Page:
Occludable Angle

This is not an objective finding. The fellow eyes of acute angle-closure attack and of chronic angle-closure glaucoma are considered occludable and are managed with prophylactic laser iridotomy.[13] Eyes with extensive appositional closure or peripheral anterior synechia without any apparent cause except for the narrowness of the angle recess are managed as occludable by most clinicians.

Sequence of Events

The sequence of events for the various forms of angle closure are:

• Acute angle closure—sudden, circumferential, iridotrabecular apposition that causes a rapid, severe, and symptomatic rise in IOP

• Intermittent angle closure—self-limiting episodes of iridotrabecular apposition, with milder signs and symptoms than in acute angle closure

• Creeping angle closure—slowly progressive, iridotrabecular contact that results in elevated IOP as soon as 30–65% of the angle is closed

• Chronic angle closure—irreversible, iridotrabecular adhesion that causes asymptomatic IOP elevation

In acute and intermittent angle closure, the iridotrabecular apposition usually is reversed by appropriate intervention; chronic and creeping angle closure are characterized by irreversible peripheral anterior synechiae.

Secondary forms of glaucoma follow the same sequences, but management approaches vary considerably (see Chapters 225 through 230 ).





Gonioscopy (see Chapter 213 ) is used to determine the topography of the anterior chamber angle and is based on the recognition of angle landmarks. In gonioscopy, at least the following must always be considered:

• Level of iris insertion, either true or apparent

• Shape of the peripheral iris profile

• Estimated width of the angle approach

• Degree of trabecular pigmentation

• Areas of iridotrabecular apposition or synechiae ( Fig. 222-6 )

Gonioscopy findings must be recorded using a gradation method. The Spaeth gonioscopy grading system is the only descriptive method to include all the above parameters.[14] Other grading systems, such as the one introduced by Scheie, also are very useful and have become popular. It is not clear which method is better, but a grading system always should be used. Biometric gonioscopy, introduced by Congdon,[15] [16] offers the advantage of a relatively simple and repeatable semiquantitative measurement of the angle, but it is not widely used.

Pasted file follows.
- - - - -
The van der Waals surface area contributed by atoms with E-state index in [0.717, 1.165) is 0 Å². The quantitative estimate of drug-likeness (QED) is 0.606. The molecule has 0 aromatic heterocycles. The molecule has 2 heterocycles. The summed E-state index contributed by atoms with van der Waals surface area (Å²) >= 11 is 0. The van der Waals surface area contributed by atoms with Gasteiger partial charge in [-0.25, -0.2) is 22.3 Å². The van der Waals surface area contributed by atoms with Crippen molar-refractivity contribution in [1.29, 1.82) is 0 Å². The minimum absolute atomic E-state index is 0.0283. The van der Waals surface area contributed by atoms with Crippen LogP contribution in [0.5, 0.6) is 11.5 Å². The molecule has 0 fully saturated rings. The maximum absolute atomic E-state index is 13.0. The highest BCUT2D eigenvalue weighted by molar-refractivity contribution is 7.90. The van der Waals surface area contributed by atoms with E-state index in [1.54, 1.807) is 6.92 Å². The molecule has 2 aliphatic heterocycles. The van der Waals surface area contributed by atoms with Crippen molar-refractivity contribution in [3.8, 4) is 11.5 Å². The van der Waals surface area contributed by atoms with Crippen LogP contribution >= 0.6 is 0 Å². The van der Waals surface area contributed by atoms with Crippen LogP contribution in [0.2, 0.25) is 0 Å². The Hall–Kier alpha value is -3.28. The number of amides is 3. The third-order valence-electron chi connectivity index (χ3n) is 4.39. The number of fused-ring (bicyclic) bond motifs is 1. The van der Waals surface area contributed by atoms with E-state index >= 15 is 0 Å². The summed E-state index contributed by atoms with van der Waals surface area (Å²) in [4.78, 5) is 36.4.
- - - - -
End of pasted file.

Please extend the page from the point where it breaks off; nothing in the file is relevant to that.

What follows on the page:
Dynamic indentation gonioscopy is performed in all cases.[17] [18] When pupillary block is the prevalent mechanism, the iris becomes peripherally concave during indentation. In the iris plateau configuration, this concavity does not extend to the extreme periphery, a sign that the ciliary body or iris root is placed anteriorly. When the lens is the cause, the iris moves backward only slightly on indentation and retains a convex profile.

Because patients most commonly have mixed components of angle closure, the cause seldom is clear from gonioscopic appearances.

Dynamic indentation gonioscopy is extremely useful for the differentiation of optical from either appositional or synechial closure and is used to measure the extent of angle closure. Visualization of the ciliary processes through the undilated pupil is a sign of forward displacement of the pupil border and





Figure 222-6 Gonioscopic view of peripheral anterior synechiae. A, Wide-based iridotrabecular adhesions and a relatively wide-angle approach are typical sequelae of inflammation. B, Pointed, tent-like synechiae are often observed in narrow angles with a relative pupillary block.

of the anterior lens surface, and is associated with anterior rotation of the ciliary body (see Fig. 222-3 ).

Slit-Lamp Grading of Peripheral Anterior Chamber Depth

The Van Herick method[19] uses corneal thickness as a unit of measure. Grade 0 represents iridocorneal contact; a space between the iris and corneal endothelium of less than one fourth the corneal thickness is grade I; for grade II the space is between one fourth and one half the corneal thickness; and grade III is considered not occludable, with the iris endothelium distance more than one half the corneal thickness.

Ultrasound Biomicroscopy

Ultrasound biomicroscopy (see Chapter 213 ) of the anterior segment allows accurate visualization of the iris, iris root, corneoscleral junction, ciliary body, and lens.[4] [5] Using this technique, it is possible to elucidate the mechanism of angle closure in almost every patient. However, because of its limited availability and high cost, ultrasound biomicroscopy usually is reserved for those cases most difficult to interpret.

Provocative Tests for Angle-Closure Glaucoma

Overall, provocative tests for angle closure carry some risks and provide limited additional information to that obtained from the clinical examination. [20] [21]


The pupillary block mechanism is increased in mid-dilatation of the pupil and by increased tension of the iris muscle, such as occurs with strong miotic therapy and concomitant dilator muscle stimulation by phenylephrine (Mapstone test). The test is performed using either short-acting parasympatholytic mydriatic agents or phenylephrine eye drops, in association with pilocarpine. The test strategy yields data relevant only to the reaction of a specific eye to a specific agent and is of very limited prognostic value. If the test result proves positive, an acute attack may be triggered. If negative, the test does not rule out angle occlusion under more physiological conditions. Such tests must not be performed simultaneously in both eyes.


The dark room prone test is based on the assumption that the pupil dilates in the dark and the lens moves slightly forward in the prone position. The test is conducted as follows. The patient sits for at least 30 minutes in the dark with the head pronated, usually resting on a table, and must not be allowed to fall to sleep, because sleep can cause pupil constriction. The IOP is checked rapidly, with the room light still off. The test result is considered positive when the IOP increases by 8?mmHg (1.1?kPa) or more or gonioscopy shows unquestionable increase of the areas that have appositional closure. The mechanism is unclear but may be related to mydriasis and the forward movement of the lens. The results apply only to the specific conditions of the test—its value in the prediction of actual behavior is not known.